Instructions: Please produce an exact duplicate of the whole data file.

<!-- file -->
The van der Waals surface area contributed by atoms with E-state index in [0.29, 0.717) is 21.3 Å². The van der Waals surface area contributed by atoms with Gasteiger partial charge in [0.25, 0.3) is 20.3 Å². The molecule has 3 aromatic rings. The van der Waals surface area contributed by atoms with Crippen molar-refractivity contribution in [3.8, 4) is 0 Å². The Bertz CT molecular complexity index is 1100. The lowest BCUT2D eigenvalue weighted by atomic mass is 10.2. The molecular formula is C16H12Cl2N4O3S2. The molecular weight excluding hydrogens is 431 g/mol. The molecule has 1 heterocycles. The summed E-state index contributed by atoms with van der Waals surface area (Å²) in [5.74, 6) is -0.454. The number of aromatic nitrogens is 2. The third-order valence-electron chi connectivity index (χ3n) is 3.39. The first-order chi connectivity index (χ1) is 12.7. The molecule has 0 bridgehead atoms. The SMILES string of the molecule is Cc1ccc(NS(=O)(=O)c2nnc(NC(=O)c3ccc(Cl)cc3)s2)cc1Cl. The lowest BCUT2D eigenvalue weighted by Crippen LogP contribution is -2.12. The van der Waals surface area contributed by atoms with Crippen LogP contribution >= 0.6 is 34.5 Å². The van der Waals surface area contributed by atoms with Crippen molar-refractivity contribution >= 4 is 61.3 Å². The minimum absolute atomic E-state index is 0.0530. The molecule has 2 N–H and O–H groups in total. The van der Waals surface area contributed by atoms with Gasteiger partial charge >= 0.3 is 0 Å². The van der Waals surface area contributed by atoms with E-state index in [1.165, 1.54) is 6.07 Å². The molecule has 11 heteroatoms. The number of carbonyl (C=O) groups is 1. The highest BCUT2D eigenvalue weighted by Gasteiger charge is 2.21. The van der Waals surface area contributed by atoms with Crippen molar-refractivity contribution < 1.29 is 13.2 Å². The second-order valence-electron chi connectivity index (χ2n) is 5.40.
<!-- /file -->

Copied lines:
The van der Waals surface area contributed by atoms with E-state index in [0.29, 0.717) is 21.3 Å². The van der Waals surface area contributed by atoms with Gasteiger partial charge in [0.25, 0.3) is 20.3 Å². The molecule has 3 aromatic rings. The van der Waals surface area contributed by atoms with Crippen molar-refractivity contribution in [3.8, 4) is 0 Å². The Bertz CT molecular complexity index is 1100. The lowest BCUT2D eigenvalue weighted by atomic mass is 10.2. The molecular formula is C16H12Cl2N4O3S2. The molecular weight excluding hydrogens is 431 g/mol. The molecule has 1 heterocycles. The summed E-state index contributed by atoms with van der Waals surface area (Å²) in [5.74, 6) is -0.454. The number of aromatic nitrogens is 2. The third-order valence-electron chi connectivity index (χ3n) is 3.39. The first-order chi connectivity index (χ1) is 12.7. The molecule has 0 bridgehead atoms. The SMILES string of the molecule is Cc1ccc(NS(=O)(=O)c2nnc(NC(=O)c3ccc(Cl)cc3)s2)cc1Cl. The lowest BCUT2D eigenvalue weighted by Crippen LogP contribution is -2.12. The van der Waals surface area contributed by atoms with Crippen LogP contribution >= 0.6 is 34.5 Å². The van der Waals surface area contributed by atoms with Crippen molar-refractivity contribution >= 4 is 61.3 Å². The minimum absolute atomic E-state index is 0.0530. The molecule has 2 N–H and O–H groups in total. The van der Waals surface area contributed by atoms with Gasteiger partial charge >= 0.3 is 0 Å². The van der Waals surface area contributed by atoms with E-state index in [1.165, 1.54) is 6.07 Å². The molecule has 11 heteroatoms. The number of carbonyl (C=O) groups is 1. The highest BCUT2D eigenvalue weighted by Gasteiger charge is 2.21. The van der Waals surface area contributed by atoms with Crippen molar-refractivity contribution < 1.29 is 13.2 Å². The second-order valence-electron chi connectivity index (χ2n) is 5.40.